I could not find my place in this large white working class family whose only experience of Asian culture was take-out food. I’m not sure they ever rejected me exactly, perhaps I rejected them? But I certainly wasn’t embraced by them. I wasn’t in the minds of extended family, except to be asked about politely as an after thought, after speaking with my parents. If it ever occurred to my immediate or extended family to wonder how I felt being adopted and different, transracially and intercountry adopted, I never had any evidence of it.
For those aware of Tuckman’s model of group development (Forming, Storming, Norming, Performing) I never got past the first stage of Forming with my extended family. They never stopped being polite. That reminds me of the first reality show on MTV, “.. the true story…of seven strangers…picked to live in a house…(work together) and have their lives taped…to find out what happens…when people stop being polite…and start getting real…The Real World.” Perhaps it sounds blissfully charming to live in a world where people never stop being polite, but the real connection doesn’t actually happen until you do. That doesn’t mean when you stop being polite you start being rude, it just means you start exploring each other in a more open and honest way and that can get muddy – but done with curiosity and empathy, it can also lead to stronger and more meaningful relationships.
Now that I think about it, I’ve never left the storming phase with my adoptive parents. The classic movie 12 Angry Men is a great example in a nutshell of a group of strangers, moving from being cautiously polite through to an angry battle of wills, until they begin to learn more about each other’s stories and perspectives and in doing so, are able to reach understanding and consensus. A group can be colleagues, or it could be a jury, or new or old friendships. If you cast your eye on your relationships with friends or family, you’ll see the ones that got past the forming/polite stages, or through the storming phase, and those which never have. Side note, one of my friendships actually got a real life dose of this after we worked briefly together on a project and never saw each other again until we found ourselves on a jury together. We’ve been great friends ever since!
Some teams or relationships will never leave the storming phase and will then never reach their potential together. They will at best remain independent of each other and work alongside each other without too much jostling, at worst actively sabotage and disrupt progress and harmony. When they reach the storming, they will never test their own beliefs against differing perspectives, instead they will retreat into the safety of a story told from a single lens, their own. This is what my parents have done, you may be wondering right now if I have done that too. Certainly there is plenty I can’t know. But I can tell you I have thought it out from their perspectives initially more than I did my own, it’s the nature of life as an adoptee. For emotional safety, the pervading priority is the comfort of adoptive parents and the story they tell themselves. Society easily empathises with their longings — not ours as adoptees. It’s my deep understanding and prioritising of their perspective which also keeps me from unravelling theirs with my own. This also hinders the possibility of healing the widening rift in our relationship with truth.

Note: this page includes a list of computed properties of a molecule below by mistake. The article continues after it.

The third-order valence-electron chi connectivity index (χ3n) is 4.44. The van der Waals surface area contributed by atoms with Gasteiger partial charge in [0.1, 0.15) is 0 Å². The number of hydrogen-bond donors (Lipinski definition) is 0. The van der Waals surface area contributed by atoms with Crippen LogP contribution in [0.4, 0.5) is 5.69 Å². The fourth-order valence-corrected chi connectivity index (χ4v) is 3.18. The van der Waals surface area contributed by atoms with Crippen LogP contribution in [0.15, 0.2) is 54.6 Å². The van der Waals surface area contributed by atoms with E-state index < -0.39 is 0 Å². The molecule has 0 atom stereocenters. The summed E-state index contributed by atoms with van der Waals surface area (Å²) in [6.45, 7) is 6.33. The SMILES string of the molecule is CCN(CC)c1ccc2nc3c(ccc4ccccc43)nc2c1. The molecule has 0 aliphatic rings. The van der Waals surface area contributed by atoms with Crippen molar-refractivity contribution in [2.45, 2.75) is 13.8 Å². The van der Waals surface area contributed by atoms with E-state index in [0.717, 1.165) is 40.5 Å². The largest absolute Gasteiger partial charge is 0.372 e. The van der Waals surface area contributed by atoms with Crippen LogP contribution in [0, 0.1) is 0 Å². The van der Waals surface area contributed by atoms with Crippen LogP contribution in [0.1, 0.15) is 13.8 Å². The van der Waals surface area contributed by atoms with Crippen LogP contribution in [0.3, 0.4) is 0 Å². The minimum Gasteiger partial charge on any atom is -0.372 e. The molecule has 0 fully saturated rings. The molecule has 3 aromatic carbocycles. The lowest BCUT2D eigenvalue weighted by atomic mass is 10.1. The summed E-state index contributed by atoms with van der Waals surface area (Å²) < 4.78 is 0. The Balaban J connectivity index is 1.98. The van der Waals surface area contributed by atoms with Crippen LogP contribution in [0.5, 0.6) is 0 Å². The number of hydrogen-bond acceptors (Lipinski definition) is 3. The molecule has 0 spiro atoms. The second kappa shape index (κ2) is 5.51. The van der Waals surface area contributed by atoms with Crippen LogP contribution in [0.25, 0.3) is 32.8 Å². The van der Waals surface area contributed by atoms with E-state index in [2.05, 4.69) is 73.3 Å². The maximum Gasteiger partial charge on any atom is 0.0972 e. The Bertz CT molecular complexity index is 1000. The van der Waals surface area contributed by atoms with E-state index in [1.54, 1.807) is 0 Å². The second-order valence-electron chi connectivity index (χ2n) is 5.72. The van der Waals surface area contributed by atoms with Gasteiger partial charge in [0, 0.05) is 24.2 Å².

Rightly or wrongly. Most of my therapy has been an attempt to work out the question of whether I should or not. Whether they are capable of growing at this point in their lives, or whether I would only cause pain and confuse them without any useful end game. In doing so, I create more emotional labour for myself in trying to explain the unexplainable.
When my mum went to see the movie Lion with her sister, I wondered whether it was an opening for us to talk. When I asked her how it was, all she said was, “It was good”. Neither of us pushed it further than that, though I remain astonished that she could have nothing more to say than that. I imagine that she looked at that story and specifically saw all the ways in which the protagonists story was not like mine, not like hers. What I think she would cling to was that I was a baby, not a few years old with memories of my family. In her mind, I had not experienced what he did as a lost child in India, searching for my missing relatives and not knowing how to get back to them. But of course I did, except as a baby, I experienced it all without language and by the time I had words for it, I also had awareness of the pain it could bring. And awareness of how little anyone would understand it.
I now have language for my experience and I understand the value of sharing it with other adoptees. Sharing with adoptive parents and with a society which harbours a one dimensional view of adoption through the lens of adopters, I want us to move past the forming phase of using babies to heal the wounds of infertility and opaque illusions of saviourism. I want us to move past the storming phase of denying the reality of adoptee losses and denial of our human rights, into an age of genuine problem solving, equipped with self awareness and the courage to learn from others. Still, it’s common to find people responding to this thought with, “Not every adoptee …”, not their friend, not their cousin, not their daughter.
To you, I remind you that my mum would read this and think that too.